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Your Environment. Your Health.

Progress Reports: Boston University: Mechanisms and Impacts of PCB Resistant Fish

Superfund Research Program

Mechanisms and Impacts of PCB Resistant Fish

Project Leader: Mark E. Hahn (Woods Hole Oceanographic Institution)
Co-Investigators: Sibel I. Karchner (Woods Hole Oceanographic Institution), Neelakanteswar Aluru (Woods Hole Oceanographic Institution)
Grant Number: P42ES007381
Funding Period: 1995-2020
View this project in the NIH Research Portfolio Online Reporting Tools (RePORT)

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Progress Reports

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To investigate mechanisms for dioxin resistance in killifish, project investigators cloned and sequenced a killifish homolog of a mouse gene known as AHR repressor (AHRR). This protein inhibited the ability of dioxin to cause AHR1- or AHR2-dependent changes in gene expression. Additionally, the synthesis of AHRR was increased by treatment with dioxins or PCBs in an AHR-dependent manner. However, the expression of the AHRR gene was not increased in the dioxin-resistant New Bedford Harbor (NBH) fish.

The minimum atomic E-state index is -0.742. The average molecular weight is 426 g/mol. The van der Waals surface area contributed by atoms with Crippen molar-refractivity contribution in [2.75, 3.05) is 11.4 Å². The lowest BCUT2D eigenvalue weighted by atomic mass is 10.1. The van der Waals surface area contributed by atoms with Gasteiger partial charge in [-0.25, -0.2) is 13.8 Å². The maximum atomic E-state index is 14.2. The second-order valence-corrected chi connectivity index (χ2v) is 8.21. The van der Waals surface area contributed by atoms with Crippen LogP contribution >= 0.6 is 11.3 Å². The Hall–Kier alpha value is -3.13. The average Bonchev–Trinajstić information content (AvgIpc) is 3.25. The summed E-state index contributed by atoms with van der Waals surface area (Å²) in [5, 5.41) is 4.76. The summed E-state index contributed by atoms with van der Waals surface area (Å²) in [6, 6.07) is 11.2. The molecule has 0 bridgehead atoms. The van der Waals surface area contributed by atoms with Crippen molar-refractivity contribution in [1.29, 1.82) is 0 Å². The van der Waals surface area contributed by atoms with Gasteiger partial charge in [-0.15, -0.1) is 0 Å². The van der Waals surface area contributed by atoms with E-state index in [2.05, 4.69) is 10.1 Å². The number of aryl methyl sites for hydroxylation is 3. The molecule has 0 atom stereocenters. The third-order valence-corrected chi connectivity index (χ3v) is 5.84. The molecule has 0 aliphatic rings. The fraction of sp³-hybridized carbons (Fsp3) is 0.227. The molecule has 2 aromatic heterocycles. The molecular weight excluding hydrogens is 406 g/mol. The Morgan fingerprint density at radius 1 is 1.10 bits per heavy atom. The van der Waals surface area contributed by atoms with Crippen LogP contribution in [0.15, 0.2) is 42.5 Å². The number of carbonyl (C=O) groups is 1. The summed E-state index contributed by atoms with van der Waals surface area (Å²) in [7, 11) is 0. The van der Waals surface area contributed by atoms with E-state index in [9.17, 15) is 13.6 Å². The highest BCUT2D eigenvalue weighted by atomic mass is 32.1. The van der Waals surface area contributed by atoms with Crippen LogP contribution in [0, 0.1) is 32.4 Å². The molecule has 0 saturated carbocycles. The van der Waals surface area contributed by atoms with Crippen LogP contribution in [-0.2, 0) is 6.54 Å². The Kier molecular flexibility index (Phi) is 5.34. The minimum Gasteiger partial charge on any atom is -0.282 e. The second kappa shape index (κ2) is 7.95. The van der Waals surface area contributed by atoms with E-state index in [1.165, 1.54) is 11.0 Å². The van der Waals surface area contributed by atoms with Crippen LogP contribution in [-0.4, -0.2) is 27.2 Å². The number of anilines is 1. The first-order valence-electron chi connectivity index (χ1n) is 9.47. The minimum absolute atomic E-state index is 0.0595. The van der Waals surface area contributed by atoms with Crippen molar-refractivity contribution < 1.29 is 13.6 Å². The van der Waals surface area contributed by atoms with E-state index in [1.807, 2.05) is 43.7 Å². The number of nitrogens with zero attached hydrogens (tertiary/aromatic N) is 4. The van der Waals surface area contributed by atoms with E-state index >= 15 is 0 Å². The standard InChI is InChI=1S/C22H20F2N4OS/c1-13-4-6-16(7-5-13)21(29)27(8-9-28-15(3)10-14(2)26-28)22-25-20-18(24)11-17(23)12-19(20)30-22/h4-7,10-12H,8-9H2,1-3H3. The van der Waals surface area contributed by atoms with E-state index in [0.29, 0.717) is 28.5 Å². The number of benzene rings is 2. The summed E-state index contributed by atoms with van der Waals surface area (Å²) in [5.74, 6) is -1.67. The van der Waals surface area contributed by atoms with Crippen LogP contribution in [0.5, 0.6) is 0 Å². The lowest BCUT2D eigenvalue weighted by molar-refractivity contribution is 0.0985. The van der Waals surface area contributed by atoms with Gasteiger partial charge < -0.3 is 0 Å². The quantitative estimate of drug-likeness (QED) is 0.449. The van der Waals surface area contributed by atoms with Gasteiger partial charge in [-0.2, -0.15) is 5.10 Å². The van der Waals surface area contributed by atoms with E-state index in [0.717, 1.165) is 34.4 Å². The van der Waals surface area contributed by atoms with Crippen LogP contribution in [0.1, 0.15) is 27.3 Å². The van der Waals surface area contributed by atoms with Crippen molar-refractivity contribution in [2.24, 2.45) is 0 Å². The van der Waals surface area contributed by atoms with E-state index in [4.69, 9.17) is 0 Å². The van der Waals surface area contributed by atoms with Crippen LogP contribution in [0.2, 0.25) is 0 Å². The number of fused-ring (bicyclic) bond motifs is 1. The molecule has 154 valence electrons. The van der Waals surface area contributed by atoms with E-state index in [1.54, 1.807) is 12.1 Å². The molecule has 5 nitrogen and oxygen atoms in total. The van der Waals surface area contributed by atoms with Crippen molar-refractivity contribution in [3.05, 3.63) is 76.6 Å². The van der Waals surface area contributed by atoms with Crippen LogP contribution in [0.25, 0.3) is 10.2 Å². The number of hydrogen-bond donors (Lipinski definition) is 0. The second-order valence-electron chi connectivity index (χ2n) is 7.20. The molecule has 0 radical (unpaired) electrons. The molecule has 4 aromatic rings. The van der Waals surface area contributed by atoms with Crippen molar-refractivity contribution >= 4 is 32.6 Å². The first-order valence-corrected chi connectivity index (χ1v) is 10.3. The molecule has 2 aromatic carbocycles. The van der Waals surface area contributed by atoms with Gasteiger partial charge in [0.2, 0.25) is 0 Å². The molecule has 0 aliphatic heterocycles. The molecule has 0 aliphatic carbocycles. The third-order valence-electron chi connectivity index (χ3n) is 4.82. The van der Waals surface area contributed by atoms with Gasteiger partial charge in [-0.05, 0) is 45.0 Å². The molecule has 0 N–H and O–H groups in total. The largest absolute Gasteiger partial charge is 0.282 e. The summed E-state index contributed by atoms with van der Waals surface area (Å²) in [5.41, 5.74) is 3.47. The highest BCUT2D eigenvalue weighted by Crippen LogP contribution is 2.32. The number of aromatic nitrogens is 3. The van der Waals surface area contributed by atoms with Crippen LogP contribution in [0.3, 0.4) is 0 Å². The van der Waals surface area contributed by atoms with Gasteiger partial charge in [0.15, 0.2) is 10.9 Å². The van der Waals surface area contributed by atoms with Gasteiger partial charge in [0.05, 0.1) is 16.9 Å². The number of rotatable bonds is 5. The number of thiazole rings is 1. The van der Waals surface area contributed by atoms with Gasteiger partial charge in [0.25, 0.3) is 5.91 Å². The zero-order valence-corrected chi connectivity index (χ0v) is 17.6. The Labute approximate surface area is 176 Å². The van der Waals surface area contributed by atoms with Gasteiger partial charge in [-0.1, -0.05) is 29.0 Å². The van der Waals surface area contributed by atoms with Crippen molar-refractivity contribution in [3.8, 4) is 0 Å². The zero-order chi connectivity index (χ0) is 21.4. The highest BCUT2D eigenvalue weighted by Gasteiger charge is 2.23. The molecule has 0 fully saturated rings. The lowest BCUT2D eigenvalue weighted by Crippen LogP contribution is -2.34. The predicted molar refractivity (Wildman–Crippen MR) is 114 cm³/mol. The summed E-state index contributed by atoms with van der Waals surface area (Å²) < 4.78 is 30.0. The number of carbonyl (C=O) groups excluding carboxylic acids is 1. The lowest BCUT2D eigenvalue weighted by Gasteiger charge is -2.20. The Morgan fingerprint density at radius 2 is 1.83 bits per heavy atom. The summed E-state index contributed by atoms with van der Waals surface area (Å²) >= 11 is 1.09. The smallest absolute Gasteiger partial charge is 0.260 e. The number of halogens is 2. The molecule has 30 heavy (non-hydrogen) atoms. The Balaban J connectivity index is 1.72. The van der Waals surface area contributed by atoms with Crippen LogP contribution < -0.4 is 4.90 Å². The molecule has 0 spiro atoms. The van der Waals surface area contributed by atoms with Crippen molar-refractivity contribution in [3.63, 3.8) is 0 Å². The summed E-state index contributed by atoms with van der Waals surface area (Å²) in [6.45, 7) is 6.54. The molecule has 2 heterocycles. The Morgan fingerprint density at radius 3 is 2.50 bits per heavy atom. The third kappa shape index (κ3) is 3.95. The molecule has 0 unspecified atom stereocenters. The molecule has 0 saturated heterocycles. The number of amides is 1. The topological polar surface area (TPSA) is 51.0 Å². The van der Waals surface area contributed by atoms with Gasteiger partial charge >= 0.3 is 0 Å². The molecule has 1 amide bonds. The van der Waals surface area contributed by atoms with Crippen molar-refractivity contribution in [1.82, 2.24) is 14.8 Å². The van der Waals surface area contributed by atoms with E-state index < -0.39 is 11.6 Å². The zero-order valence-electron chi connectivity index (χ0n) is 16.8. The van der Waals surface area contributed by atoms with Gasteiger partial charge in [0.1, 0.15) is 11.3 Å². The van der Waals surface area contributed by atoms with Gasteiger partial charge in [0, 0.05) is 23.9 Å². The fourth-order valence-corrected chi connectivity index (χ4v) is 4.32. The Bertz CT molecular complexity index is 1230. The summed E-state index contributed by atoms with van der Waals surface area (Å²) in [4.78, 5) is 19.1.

Another possible resistance mechanism involves polymorphisms in AHR genes. We have identified 24 polymorphic sites among 7 AHR1 cDNA clones. The 7 alleles cluster in two groups (AHR1*1 and AHR1*2). Screening of NBH and control fish showed that the AHR1*1A and AHR1*1B alleles are under-represented in the NBH population, suggesting selection against fish possessing these alleles. We have begun to investigate the function of these alleles; initial results indicate that both proteins exhibit high-affinity binding of dioxins and can support dioxin-dependent activation of gene expression. Project investigators are now beginning a detailed survey of the structure and function of these alleles at NBH and other sites.

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